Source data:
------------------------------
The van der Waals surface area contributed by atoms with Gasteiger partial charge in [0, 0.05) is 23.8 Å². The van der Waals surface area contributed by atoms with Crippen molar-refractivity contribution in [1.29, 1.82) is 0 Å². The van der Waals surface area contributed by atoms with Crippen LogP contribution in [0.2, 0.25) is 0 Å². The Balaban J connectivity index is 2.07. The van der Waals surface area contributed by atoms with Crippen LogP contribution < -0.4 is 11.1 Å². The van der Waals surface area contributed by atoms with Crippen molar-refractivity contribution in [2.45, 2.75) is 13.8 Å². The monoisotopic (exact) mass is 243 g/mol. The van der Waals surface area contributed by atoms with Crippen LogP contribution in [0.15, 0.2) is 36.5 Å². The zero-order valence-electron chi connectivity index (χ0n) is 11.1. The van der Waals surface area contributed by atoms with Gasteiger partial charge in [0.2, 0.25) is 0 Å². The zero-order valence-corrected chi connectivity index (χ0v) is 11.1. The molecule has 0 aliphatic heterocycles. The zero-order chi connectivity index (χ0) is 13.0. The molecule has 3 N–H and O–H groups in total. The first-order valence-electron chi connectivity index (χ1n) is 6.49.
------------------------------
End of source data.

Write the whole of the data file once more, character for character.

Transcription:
The van der Waals surface area contributed by atoms with Gasteiger partial charge in [0, 0.05) is 23.8 Å². The van der Waals surface area contributed by atoms with Crippen molar-refractivity contribution in [1.29, 1.82) is 0 Å². The van der Waals surface area contributed by atoms with Crippen LogP contribution in [0.2, 0.25) is 0 Å². The Balaban J connectivity index is 2.07. The van der Waals surface area contributed by atoms with Crippen LogP contribution < -0.4 is 11.1 Å². The van der Waals surface area contributed by atoms with Crippen molar-refractivity contribution in [2.45, 2.75) is 13.8 Å². The monoisotopic (exact) mass is 243 g/mol. The van der Waals surface area contributed by atoms with Crippen LogP contribution in [0.15, 0.2) is 36.5 Å². The zero-order valence-electron chi connectivity index (χ0n) is 11.1. The van der Waals surface area contributed by atoms with Gasteiger partial charge in [0.2, 0.25) is 0 Å². The zero-order valence-corrected chi connectivity index (χ0v) is 11.1. The molecule has 0 aliphatic heterocycles. The zero-order chi connectivity index (χ0) is 13.0. The molecule has 3 N–H and O–H groups in total. The first-order valence-electron chi connectivity index (χ1n) is 6.49.